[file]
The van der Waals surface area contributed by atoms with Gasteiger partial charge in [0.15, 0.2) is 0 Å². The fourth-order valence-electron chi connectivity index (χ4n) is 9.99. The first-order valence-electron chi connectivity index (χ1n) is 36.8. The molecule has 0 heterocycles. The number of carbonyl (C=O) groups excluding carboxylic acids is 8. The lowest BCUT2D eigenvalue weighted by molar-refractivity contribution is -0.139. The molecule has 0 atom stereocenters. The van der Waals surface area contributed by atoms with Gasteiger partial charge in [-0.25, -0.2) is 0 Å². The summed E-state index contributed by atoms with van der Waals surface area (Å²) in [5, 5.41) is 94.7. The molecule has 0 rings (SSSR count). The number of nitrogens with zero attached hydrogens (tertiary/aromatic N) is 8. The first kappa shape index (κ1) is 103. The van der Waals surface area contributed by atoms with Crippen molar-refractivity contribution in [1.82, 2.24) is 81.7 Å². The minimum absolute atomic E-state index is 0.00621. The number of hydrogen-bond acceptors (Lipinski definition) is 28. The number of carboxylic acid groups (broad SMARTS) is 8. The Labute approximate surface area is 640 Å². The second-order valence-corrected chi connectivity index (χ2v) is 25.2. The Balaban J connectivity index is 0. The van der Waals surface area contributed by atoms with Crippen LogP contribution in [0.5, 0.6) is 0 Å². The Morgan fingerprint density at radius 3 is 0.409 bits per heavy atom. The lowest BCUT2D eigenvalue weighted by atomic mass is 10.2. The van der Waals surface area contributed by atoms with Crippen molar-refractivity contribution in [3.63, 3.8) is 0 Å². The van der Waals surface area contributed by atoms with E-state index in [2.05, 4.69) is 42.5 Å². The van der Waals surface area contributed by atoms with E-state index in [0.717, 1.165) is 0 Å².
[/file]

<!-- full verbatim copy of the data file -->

The van der Waals surface area contributed by atoms with Gasteiger partial charge in [0.15, 0.2) is 0 Å². The fourth-order valence-electron chi connectivity index (χ4n) is 9.99. The first-order valence-electron chi connectivity index (χ1n) is 36.8. The molecule has 0 heterocycles. The number of carbonyl (C=O) groups excluding carboxylic acids is 8. The lowest BCUT2D eigenvalue weighted by molar-refractivity contribution is -0.139. The molecule has 0 atom stereocenters. The van der Waals surface area contributed by atoms with Gasteiger partial charge in [-0.25, -0.2) is 0 Å². The summed E-state index contributed by atoms with van der Waals surface area (Å²) in [5, 5.41) is 94.7. The molecule has 0 rings (SSSR count). The number of nitrogens with zero attached hydrogens (tertiary/aromatic N) is 8. The first kappa shape index (κ1) is 103. The van der Waals surface area contributed by atoms with Crippen molar-refractivity contribution in [1.82, 2.24) is 81.7 Å². The minimum absolute atomic E-state index is 0.00621. The number of hydrogen-bond acceptors (Lipinski definition) is 28. The number of carboxylic acid groups (broad SMARTS) is 8. The Labute approximate surface area is 640 Å². The second-order valence-corrected chi connectivity index (χ2v) is 25.2. The Balaban J connectivity index is 0. The van der Waals surface area contributed by atoms with Crippen LogP contribution in [0.5, 0.6) is 0 Å². The Morgan fingerprint density at radius 3 is 0.409 bits per heavy atom. The lowest BCUT2D eigenvalue weighted by atomic mass is 10.2. The van der Waals surface area contributed by atoms with Crippen molar-refractivity contribution in [3.63, 3.8) is 0 Å². The van der Waals surface area contributed by atoms with E-state index in [2.05, 4.69) is 42.5 Å². The van der Waals surface area contributed by atoms with E-state index in [0.717, 1.165) is 0 Å².